“I don’t mind flying. Since we’ve had to be so security conscious, gone are the days when you could turn up at the airport half an hour before the flight, show your passport and get on the plane. It’s a whole business now of getting there two hours beforehand to go through security and so on. Although I cut it fine a lot of the time. It’s all that business that’s boring. But actually flying, being on a plane, it’s just like getting on a train for me. I do it all the time.”
Q: Are you good at working out screen drama puzzles before the end?
“Most of the time I’m good at working things out when I’m watching a TV puzzle on screen. But I don’t watch a lot of television. I don’t get the time.”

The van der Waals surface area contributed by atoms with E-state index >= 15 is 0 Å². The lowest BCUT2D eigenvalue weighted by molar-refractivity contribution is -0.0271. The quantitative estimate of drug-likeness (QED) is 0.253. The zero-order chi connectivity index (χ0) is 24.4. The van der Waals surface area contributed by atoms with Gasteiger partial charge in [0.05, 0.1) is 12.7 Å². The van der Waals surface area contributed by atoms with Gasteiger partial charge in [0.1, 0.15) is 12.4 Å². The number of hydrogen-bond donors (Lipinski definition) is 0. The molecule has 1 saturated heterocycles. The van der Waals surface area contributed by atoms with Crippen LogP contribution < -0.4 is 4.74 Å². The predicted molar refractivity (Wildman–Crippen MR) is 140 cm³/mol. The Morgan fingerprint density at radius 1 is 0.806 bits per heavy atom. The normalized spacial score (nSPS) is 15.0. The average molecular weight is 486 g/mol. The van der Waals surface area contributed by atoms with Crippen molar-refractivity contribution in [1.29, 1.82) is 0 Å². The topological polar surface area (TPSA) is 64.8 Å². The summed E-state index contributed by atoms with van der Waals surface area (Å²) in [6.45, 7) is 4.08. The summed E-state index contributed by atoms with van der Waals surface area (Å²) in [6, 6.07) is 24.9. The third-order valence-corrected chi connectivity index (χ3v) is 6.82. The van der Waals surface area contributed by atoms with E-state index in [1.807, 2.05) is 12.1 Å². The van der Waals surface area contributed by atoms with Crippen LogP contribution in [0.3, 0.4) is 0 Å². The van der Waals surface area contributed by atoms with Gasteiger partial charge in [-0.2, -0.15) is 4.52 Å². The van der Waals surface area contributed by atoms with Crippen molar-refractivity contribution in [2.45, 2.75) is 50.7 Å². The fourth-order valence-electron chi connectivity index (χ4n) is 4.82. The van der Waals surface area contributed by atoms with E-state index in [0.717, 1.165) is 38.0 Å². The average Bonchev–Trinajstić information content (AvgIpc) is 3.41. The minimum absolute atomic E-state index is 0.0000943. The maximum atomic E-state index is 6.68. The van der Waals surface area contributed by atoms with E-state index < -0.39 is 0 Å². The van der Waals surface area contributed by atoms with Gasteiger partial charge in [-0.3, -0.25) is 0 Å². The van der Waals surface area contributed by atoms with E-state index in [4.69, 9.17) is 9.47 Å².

Q: You seem to be busier than ever. Does that come as a surprise?
“I am busier than ever. It is a surprise. This business is swings and roundabouts. But I haven’t stopped really for the last three or four years. Or even before that.
“I guess Game of Thrones has something to do with that. Because if you’re part of one of the most successful television series that’s ever been made, hopefully there is going to be a bit of a spin-off from that. So I’ve gone from job to job to job now. I’m in the middle of The Crown at the moment and I start another film before I even finish that. “I have been very lucky in my career. I’ve travelled the world and I do a job that I love. I rarely take holidays because I travel so much. A holiday for me is staying at home. It’s given me a way of life and the opportunity to do a job I love doing.”